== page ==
Jimmie Johnson's split with Chad Knaus fueled by need for 'fresh start'

Johnson and Knaus say time is right for split (1:30)

Jimmie Johnson and crew chief Chad Knaus say it is the right time to split. (1:30)

CONCORD, N.C. -- Maybe it was a little symbolic that the snacks provided Thursday by Hendrick Motorsports when Chad Knaus and Jimmie Johnson met the media didn't include any milk and cookies.

At least symbolically, the duo had finally exhausted the supply.

Johnson and Knaus, who combined for seven Cup titles over a 17-year run where Johnson won 83 races, believe 2019 is the right time for a fresh start. HMS announced Wednesday that Knaus will become crew chief for William Byron, while Kevin Meendering will take over as crew chief for Johnson.

"I do feel that we have put a lot of time and energy into the 17 years that we've had, and a fresh start would suit us both well," Johnson said. "That excitement and energy and commitment involved, the learning, the communication that takes place to start a new opportunity, there's some magic in that.

"When new things start up, there's always some extra energy and excitement around it. With that in mind comes opportunity for both cars, both teams."

The two stressed they continue to be friends as Johnson rides a 53-race winless streak, the longest of his career.

"You can sense that it's not that things are broken and we've been in fistfights," Johnson said.

But with Meendering having spent three years working with Elliott Sadler and Hendrick wanting him on the Cup side, and the 20-year-old rookie Byron being a prime candidate after his first Cup season to learn from Knaus, the time seemed right for a change.

"It's not like we're trying to kill each other," Knaus said. "It's an opportunity for growth for both of us. We've lasted longer than the average length of a marriage in the United States.

"In order to be committed in a teamwork environment for that long, there's a lot of deep digging that you have to get through. We've done that. We've put forth the effort. It's time right now to do something different."

Early in their relationship after a failed championship run in 2005, team owner Rick Hendrick got Knaus and Johnson for a meeting where he served milk and cookies to get the two, who butted heads like brothers, to focus on working together. The story became a symbol of how the two superstars could thrive with their intense competitive natures, and they rattled off five consecutive Cup titles from 2006-2010. They also captured the 2013 and 2016 titles.

"That was a starting point of us both having a lot of personal growth," Johnson said. "Over the years, there haven't been as many documented moments, but I can promise you the reason we lasted 17 years together -- it started with milk and cookies -- but many other discussions, meetings, sessions over beers and communicating on a deep level and a level that is a brotherhood more than a working relationship.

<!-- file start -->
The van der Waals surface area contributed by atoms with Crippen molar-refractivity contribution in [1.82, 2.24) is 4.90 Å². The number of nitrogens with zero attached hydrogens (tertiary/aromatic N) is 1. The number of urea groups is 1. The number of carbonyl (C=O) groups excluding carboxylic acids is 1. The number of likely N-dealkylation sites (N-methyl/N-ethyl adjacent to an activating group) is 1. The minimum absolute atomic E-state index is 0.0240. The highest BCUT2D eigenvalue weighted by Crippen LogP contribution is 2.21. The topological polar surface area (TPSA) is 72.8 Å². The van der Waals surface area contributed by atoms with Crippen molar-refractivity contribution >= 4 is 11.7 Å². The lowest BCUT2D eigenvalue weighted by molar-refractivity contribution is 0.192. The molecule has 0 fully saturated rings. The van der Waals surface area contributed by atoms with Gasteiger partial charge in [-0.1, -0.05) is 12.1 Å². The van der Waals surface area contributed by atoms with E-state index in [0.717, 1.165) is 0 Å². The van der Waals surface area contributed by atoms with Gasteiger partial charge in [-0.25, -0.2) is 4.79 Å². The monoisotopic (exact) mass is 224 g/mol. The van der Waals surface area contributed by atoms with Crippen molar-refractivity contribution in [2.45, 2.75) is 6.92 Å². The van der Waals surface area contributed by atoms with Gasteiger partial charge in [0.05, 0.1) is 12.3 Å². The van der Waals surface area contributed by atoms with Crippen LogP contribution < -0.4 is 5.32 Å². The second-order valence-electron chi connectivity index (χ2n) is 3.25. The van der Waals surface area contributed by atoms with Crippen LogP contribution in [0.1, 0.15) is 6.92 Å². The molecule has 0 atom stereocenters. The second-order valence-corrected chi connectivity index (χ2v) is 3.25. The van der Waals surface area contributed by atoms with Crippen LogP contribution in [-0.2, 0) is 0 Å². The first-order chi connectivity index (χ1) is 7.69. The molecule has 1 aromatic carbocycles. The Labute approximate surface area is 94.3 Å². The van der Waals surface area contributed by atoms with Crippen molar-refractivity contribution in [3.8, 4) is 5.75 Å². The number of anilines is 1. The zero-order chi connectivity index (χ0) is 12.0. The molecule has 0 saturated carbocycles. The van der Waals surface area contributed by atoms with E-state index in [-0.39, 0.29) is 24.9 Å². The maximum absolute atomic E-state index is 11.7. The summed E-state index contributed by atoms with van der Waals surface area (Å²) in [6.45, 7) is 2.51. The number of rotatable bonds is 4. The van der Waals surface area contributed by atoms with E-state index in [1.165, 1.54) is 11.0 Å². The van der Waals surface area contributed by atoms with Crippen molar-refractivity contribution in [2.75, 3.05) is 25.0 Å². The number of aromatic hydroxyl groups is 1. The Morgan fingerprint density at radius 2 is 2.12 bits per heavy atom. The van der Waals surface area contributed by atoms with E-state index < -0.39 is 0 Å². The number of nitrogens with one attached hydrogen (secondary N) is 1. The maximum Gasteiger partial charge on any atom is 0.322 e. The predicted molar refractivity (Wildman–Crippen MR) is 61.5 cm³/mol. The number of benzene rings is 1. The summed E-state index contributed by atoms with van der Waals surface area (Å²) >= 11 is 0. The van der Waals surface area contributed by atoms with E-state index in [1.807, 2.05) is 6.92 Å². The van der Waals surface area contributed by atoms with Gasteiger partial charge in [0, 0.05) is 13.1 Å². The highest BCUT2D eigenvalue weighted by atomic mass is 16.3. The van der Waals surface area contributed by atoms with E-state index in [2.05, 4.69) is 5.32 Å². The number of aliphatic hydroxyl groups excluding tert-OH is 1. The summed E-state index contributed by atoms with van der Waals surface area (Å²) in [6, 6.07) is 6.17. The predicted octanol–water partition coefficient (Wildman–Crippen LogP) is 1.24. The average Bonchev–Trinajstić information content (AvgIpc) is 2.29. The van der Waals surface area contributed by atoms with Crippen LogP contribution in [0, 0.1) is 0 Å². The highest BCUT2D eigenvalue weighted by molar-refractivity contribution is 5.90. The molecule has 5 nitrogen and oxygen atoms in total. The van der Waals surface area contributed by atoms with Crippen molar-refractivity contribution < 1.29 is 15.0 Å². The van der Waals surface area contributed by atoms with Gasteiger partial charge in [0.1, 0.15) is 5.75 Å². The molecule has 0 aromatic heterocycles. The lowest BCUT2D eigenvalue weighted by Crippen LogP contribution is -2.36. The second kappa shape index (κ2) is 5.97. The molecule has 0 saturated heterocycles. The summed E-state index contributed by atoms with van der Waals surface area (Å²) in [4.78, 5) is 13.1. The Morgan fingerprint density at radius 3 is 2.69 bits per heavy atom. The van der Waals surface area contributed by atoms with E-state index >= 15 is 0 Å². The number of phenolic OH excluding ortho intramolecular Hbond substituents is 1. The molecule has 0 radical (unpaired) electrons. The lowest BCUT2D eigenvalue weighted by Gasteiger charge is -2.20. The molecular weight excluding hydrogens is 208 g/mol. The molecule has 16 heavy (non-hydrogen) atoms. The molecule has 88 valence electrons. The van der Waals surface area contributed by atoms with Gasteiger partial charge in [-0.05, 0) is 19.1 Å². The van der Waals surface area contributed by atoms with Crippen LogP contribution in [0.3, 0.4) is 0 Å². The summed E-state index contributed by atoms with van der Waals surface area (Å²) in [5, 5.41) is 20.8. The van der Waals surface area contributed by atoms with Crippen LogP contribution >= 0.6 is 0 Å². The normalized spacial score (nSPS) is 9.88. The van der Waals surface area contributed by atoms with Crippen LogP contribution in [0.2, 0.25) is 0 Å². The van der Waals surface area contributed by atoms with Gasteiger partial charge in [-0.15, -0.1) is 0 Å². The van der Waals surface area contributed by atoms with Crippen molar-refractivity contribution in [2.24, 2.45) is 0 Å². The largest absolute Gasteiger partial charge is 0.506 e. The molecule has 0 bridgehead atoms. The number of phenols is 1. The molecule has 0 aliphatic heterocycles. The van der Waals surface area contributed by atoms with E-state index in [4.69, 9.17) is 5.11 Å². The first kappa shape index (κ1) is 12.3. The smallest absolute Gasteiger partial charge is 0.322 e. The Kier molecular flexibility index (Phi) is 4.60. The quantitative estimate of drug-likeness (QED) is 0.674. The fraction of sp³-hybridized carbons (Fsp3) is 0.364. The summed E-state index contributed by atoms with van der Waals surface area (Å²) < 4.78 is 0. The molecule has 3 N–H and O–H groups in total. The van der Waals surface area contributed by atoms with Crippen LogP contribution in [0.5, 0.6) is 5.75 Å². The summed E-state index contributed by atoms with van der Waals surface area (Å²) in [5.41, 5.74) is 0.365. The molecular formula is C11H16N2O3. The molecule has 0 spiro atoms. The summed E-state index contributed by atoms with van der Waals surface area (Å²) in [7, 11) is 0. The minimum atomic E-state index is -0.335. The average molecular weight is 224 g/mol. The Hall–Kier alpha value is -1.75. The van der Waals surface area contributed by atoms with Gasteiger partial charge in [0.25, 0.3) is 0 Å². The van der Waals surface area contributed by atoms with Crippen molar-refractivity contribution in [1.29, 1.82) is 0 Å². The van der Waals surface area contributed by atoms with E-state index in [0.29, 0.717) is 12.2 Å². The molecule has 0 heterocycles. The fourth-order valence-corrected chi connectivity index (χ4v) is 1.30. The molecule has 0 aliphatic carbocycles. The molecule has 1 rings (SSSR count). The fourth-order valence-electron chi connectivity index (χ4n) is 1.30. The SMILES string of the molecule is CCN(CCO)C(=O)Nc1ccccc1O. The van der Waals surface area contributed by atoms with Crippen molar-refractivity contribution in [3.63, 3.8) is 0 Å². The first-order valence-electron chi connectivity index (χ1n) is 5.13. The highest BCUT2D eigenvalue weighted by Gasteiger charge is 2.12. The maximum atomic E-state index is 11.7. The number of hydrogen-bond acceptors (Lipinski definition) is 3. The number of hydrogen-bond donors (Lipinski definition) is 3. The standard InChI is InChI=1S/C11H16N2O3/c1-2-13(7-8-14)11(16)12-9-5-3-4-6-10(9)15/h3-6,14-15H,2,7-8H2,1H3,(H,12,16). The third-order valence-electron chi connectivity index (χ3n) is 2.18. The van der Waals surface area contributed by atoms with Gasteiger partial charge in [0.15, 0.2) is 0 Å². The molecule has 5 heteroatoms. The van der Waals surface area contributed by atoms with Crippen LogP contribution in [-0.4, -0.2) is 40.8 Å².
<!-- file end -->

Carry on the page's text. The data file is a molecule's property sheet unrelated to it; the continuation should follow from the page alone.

"That's how you go 17 years."

The 17-year relationship is unprecedented in the current state of NASCAR, where Brad Keselowski and Paul Wolfe have the second-longest current driver-crew chief relationship finishing up their eighth year together.

Ultimately, it was up to Hendrick to make the decision to have Knaus and Johhnson split. The duo didn't say exactly when the topic was first broached, and the decision wasn't made just this week.

"Whichever one of us was pissed anytime the last 16 years," Knaus quipped as to when the decision was first talked about it.

They apparently didn't argue much with Hendrick.

"You have to argue internally a little bit to make sure that you're buying into it," Knaus said. "But I think we all understood what we had gone through over the years and the performance of the 48 [team] right now, that it's time to go ahead and do something different."

The 48 team was once the stalwart of Hendrick Motorsports. But for the past two seasons, Chase Elliott has appeared as the strongest driver who has made it deeper into the playoffs.

"The Chad and Jimmie story is a great book," HMS vice president of competition Jeff Andrews said. "If you were to sit down and write that book from cover to cover and you were to sit down and you read that, you might think you know how the last few chapters of that book is going to go.

"But in any great book, when you get to the last five or six chapters, there's change and there's an unknown surprise there that really makes the book of Jimmie and Chad even more special."

Knaus didn't want to characterize it as an end of the book.

"I'm sad that this chapter is ...," Knaus said before rephrasing a response in meeting with the media. "It's not over. People think the era is over. You can't erase what we've done. It's not over. It's going to live forever."